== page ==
Battle Ground's Board of Directors has received Board of Distinction Awards from the Washington State School Directors' Association (WSSDA) in two of the last four years for its commitment to transparent practices and partnering with families and community members.  

During his time on the board, Anderson served on multiple committees and in the positions of president and vice president.

"Monty has given so much of his time and energy to our students and staff," said Battle Ground schools Superintendent Mark Ross. "He has provided valuable leadership to the district through many changes in education. We are forever grateful for his volunteer service."

Interested persons should send a letter of interest, resume and list of three references with contact information (no later than 5 p.m. on Feb. 23) to Sandy U'Ren, Administrative Assistant to the Superintendent and Board of Directors, Battle Ground Public Schools Board of Directors, P. O. Box 200, Battle Ground, WA  98604, or by e-mail to uren.sandy@battlegroundps.org. Applicants, please include your full name and physical address (including ZIP Code), and an email address and telephone number where you can be contacted during the day.

*Should a board member rescind his or her letter of resignation before the designated resignation date, the search for a new director will be terminated.

Spanning 273 square miles, Battle Ground Public Schools is one of the largest and most diverse geographic districts in the state serving a population of approximately 72,000 residents. The district supports 12,500 students in 18 schools, including seven primary schools, six middle schools, one 3-12 academy, two comprehensive high schools, one alternative high school, and one home school support program.

Superintendent Mark Ross visits 2nd grade teacher Katherine Simko’s class at Maple Grove Primary School. Battle Ground’s K-4 students started hybrid learning this week, with students in grades 5-8 slated to return Feb. 22.
Superintendent Mark Ross visits 2nd grade teacher Katherine Simko’s class at Maple Grove Primary School. Battle Ground’s K-4 students started hybrid learning this week, with students in grades 5-8 slated to return Feb. 22.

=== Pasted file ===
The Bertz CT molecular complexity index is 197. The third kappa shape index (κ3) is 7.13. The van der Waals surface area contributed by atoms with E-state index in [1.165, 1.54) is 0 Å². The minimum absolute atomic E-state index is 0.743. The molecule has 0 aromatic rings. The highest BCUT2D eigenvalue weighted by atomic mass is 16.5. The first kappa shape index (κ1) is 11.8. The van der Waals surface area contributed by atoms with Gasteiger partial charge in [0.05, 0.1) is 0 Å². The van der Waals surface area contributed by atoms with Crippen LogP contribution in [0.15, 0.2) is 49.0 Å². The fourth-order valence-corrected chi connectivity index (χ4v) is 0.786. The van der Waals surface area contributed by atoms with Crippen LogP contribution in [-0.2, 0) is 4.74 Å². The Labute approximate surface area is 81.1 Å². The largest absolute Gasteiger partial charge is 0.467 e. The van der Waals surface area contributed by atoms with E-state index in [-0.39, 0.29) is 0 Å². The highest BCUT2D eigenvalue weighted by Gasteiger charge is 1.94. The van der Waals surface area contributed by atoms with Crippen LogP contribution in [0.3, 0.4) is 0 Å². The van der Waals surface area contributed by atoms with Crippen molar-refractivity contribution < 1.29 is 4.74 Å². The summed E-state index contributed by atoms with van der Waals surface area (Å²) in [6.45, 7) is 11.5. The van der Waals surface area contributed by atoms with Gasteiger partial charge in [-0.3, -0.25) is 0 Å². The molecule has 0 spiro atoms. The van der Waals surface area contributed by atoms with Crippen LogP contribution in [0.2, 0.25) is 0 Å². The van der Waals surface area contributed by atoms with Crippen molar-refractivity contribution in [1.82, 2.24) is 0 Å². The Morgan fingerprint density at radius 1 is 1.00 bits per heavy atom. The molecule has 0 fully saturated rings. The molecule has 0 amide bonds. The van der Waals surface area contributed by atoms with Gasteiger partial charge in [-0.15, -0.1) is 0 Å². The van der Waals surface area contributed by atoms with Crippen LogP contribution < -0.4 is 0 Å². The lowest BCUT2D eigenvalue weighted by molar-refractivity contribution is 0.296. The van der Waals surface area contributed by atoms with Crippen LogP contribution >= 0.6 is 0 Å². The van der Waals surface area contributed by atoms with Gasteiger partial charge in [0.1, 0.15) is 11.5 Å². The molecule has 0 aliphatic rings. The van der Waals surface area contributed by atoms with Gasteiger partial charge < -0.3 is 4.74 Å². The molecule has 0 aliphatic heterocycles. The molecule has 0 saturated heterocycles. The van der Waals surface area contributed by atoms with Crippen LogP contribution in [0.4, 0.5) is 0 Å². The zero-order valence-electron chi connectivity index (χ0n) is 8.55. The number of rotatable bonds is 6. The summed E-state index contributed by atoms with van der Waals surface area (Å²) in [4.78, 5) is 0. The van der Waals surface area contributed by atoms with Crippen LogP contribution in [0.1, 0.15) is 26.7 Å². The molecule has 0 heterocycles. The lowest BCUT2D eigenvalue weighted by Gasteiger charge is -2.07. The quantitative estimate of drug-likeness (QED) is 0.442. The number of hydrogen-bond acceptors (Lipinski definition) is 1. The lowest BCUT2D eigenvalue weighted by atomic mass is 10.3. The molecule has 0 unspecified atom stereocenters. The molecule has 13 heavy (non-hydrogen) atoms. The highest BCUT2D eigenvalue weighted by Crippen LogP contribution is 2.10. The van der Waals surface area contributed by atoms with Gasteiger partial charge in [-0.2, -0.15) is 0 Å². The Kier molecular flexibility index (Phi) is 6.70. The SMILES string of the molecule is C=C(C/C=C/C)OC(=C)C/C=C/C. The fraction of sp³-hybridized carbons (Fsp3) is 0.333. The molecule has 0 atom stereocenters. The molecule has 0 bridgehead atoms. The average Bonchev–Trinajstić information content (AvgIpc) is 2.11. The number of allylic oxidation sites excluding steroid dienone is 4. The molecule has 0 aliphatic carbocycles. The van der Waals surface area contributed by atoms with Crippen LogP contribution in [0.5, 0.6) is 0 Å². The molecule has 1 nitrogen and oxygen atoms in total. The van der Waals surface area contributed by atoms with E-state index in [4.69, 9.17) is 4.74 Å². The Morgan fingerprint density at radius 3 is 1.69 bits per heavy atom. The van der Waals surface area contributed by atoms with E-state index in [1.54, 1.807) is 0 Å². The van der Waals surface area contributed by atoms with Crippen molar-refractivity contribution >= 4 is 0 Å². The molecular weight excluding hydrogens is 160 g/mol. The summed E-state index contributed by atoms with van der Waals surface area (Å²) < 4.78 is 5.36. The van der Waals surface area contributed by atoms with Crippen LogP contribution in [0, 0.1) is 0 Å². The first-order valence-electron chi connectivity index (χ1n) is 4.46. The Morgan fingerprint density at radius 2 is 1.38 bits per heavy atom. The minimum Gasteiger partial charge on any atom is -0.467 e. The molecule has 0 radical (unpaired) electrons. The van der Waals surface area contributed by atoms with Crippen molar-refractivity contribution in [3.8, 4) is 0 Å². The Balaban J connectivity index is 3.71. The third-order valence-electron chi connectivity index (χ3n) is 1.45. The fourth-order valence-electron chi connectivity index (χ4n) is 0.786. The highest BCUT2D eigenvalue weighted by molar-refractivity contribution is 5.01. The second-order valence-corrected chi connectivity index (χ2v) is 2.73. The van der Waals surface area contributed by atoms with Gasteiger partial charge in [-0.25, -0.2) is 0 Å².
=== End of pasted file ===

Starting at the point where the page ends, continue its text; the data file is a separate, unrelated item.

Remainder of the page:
Battle Ground Public Schools preparing for middle school hybrid learning Feb. 22 - 02/03/21

Battle Ground Public Schools is preparing to bring middle school students into the classroom for hybrid learning beginning the week of Feb. 22. Clark County Public Health announced this week that COVID-19 activity has dropped to the moderate level in the county. In accordance with the state metrics, school districts can bring middle school students into buildings for in-person learning when the COVID-19 activity level falls within the moderate level. 

“It has been wonderful to see our primary students back in school this week,” said Superintendent Mark Ross. “The joy and excitement students bring to our buildings makes all the difference in our days, and we are looking forward to that same experience with our middle school students returning soon.”

Battle Ground kindergartners have been attending school in-person since early November. The hybrid learning model was expanded this week to include all primary students (grades K-4). Fifth graders will attend an orientation the week of Feb. 15 to help them get acclimated to their new schools before transitioning to in-person, and hybrid learning for all middle school students will begin the following week. 

The district will follow state health guidelines for safety and cleaning protocols, including for attestation, physical distancing, the wearing of face coverings, personal hygiene, and cleaning. Face masks are required for all staff and students per the Washington State Department of Health, except under special circumstances such as a developmental or health diagnosis. Students will be permitted to remove masks to eat meals and during physically-distanced outdoor activities.

To accommodate physical distancing during in-person learning, students have been divided into two groups. All students will have two days each week of direct instruction, with Group A meeting in person on Mondays and Tuesdays, and Group B students attending on campus on Thursdays and Fridays. The remaining three days, students will continue independent learning at home. During independent learning time, teachers will provide assignments for students to continue working on at home. 

“The health and safety of students and district staff is our first priority as we move towards welcoming more students back into our buildings,” said Deputy Superintendent Denny Waters.  “We are committed to doing this safely and we will adjust, adapt and change as need be to ensure that it happens.”